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Huron Daily Tribune


Sunday, July 30, 2006

Restoring a piece of family history
By Megan Frounfelter
Tribune Staff Writer

   Port Austin – The Schwanitz family views its barn as a piece of family history – more than just four walls and a roof – but if those walls could talk, they would have decades of family stories.
   According to a family history published in “Life Along the Shoreline:  150 years of Port Austin, Michigan History,” the Schwanitz farm, located on Hunter road, was settled by August Schwanitz.  August, his wife and two Children, emigrated from Eastern Germany to America in 1869.  Three years later, the family settled in what is now Port Austin.
  

August and his son, Joseph, worked on the north end railroad to earn money for the purchase of land on Hunter Road from the Larned Lumbering Co.  The family cleaned the land to add a house, barn and field for planting food and grain.
   About 10 years later Joseph married Frances Prescher and the couple moved the house Joseph and August built to its present location on Hunter Road.  The couple’s youngest son, George, eventually settled on the farm and raised six children with
Mae Clancy, his wife, Mary Ellen, George (Bud), Terrance, Joseph, Michael and Pat grew up living on the farm.  In 1997, the fifth generation of the Schwanitz family purchased the homestead.  Matthew Schwanitz, Michael and Judy’s son, and his wife, Monica, currently use the farm as a summer retreat with their children, Cameron, 20, Janette, 18 and Michael, 15.
  

Although the Hunter road barn hasn’t housed cattle since 1972, Matt and Monica still store some farming equipment and tractors behind the barn doors, Monica said.
   “We still us it (the barn) for farming, just not as heavily,” she said.
   About a year ago, Matthew and Monica Schwanitz began noticing the barns on their property were in need of repair.
   “We were really worried about a wind storm tearing the barn down,” Monica said.  “It has been here all of these years; the least we can do is take care of it.  A metal barn would not be the same, and if we are still using it then this made sense.  We wanted to save it (the barn) for the next generation.”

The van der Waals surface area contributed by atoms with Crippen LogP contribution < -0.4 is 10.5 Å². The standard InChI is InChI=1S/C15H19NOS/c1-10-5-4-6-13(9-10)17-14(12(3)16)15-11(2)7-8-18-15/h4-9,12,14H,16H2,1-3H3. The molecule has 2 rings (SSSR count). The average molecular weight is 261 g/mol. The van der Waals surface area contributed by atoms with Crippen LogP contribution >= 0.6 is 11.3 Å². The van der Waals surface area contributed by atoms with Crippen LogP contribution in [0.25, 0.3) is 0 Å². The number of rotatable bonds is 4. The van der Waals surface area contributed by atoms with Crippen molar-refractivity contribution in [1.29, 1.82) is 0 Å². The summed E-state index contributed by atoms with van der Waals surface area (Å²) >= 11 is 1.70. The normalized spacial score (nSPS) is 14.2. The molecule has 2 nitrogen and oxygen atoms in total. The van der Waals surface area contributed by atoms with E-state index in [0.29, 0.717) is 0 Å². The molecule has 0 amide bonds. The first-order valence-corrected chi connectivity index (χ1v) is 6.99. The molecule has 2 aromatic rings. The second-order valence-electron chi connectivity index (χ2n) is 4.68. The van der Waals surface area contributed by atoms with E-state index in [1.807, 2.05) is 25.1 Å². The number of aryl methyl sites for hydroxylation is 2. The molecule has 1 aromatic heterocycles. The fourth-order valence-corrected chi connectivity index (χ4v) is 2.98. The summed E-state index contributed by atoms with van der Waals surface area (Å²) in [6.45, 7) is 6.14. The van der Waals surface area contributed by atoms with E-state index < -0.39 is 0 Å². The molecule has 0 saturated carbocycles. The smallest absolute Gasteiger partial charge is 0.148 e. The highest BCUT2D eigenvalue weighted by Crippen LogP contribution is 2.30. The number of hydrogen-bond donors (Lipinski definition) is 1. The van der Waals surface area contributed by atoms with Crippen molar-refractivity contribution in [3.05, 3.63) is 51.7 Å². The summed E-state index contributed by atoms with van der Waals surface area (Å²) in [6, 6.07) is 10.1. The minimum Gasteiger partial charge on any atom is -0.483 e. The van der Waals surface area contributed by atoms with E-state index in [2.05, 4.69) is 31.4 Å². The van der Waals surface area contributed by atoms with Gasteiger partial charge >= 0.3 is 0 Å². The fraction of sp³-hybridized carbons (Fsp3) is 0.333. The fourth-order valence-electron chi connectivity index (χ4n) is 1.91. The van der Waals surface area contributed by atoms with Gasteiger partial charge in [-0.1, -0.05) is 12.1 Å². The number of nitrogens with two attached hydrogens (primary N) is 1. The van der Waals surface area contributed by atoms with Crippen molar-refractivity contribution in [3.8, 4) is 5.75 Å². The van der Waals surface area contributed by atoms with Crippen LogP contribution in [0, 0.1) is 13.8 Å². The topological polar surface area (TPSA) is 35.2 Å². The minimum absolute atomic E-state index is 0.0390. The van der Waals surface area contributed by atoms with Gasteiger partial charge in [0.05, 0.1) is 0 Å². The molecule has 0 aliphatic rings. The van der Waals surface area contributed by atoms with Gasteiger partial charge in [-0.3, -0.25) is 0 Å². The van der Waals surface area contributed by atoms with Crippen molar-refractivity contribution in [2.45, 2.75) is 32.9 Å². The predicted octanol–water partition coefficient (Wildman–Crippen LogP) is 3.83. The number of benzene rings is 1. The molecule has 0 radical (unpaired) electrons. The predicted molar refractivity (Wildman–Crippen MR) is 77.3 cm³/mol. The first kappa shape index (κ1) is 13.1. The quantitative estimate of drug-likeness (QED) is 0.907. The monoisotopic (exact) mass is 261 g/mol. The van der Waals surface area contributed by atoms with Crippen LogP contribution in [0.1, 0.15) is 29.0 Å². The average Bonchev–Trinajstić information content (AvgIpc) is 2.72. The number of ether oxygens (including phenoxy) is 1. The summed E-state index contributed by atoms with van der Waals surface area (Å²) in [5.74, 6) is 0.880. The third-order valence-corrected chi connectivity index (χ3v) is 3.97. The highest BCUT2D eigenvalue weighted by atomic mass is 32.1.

“The barns needed work and we had noticed many barns being ignored and collapsing all around Michigan,” Matt Schwanitz said.  “Preserving our barn was important to the family and our commitment to the history of the family.”
   After making some minor repairs to the barn, Matt contacted Great Lakes Barn Preservation of Hesperia.
   Sam Stitt III and his wife, Peggy, have owned and operated the company for more than 30 years, Stitt said.  During the first six years of operation, Stitt focused primarily on painting barns.  But in 1980, he began to notice a demand for major barn restorations throughout Michigan.


   Stitt’s interest in barn restoration began as a young boy when he helped his father move an old barn, he said.  He later worked for his brother doing general contract work and would lighten up when a historical barn was in need of repair.  Stitt has restored other barns in Huron County, central Michigan, Minnesota and Wisconsin.
   When Matt and Monica initially contacted Stitt they had the intention of only restoring the main barn and tearing down the additional two barns, Monica said.  However, Stitt encouraged the two to save the rear barn because of its lengthy history.
   “The back barn may have been the first building on the property and could be older than the house,” Monica said.
   “The old barn resembles European-like construction.” Stitt said.  “It has a very early, very rustic look.  It’s the oldest structure on the property and you seldom see (barns of this age) in Michigan.
   Stitt believes the barn may have been built sometime before 1850 on another property and later moved to the Schwanitz farmstead.  The logs used in the rear barn were all hand hewn, cut by hand, and did not have any markings from a sawmill, Stitt said.
   “It was real common to move abandoned barns at that time,” Stitt said.
 

Joseph Schwanitz, who was born and raised at the family’s farm with his five siblings, remembers gazing out the barn’s window while pumping water into the trough from the barn-covered well, he said.
   “I remember pigeons coming in and tumbling and coming out of it before hitting the floor.” Joseph said.  “They would put on quite a show for us.
   Michael Schwanitz, who also grew up on the family farm, remembers working many long days in the family’s  barn.
   “There was an old saying, “the bigger the barn the more acres they farmed.” he said.  “It (seeing the restored barn) brings back a lot of memories.”
   The Schwanitz family wanted to restore the barns to their original and historical appearance, Matt said.  The family preserved the ornate openings on the peaks of the main barn and preserved the original wood siding for the rear barn’s interior.
   We wanted to keep the flavor of the old barn and it history, Matt said. “We didn’t want anything to look artificial.”
   “It exceeded our expectations,” Monica said. “We knew we appreciated (the barns), we just didn’t know how much.  We encourage people to save their barns.”
   “We have a lot of memories in there; it’s remarkable what they did.” Michael said.

 

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This article was Reprinted with     permission of The Muskegon (MI )  Chronicle					  

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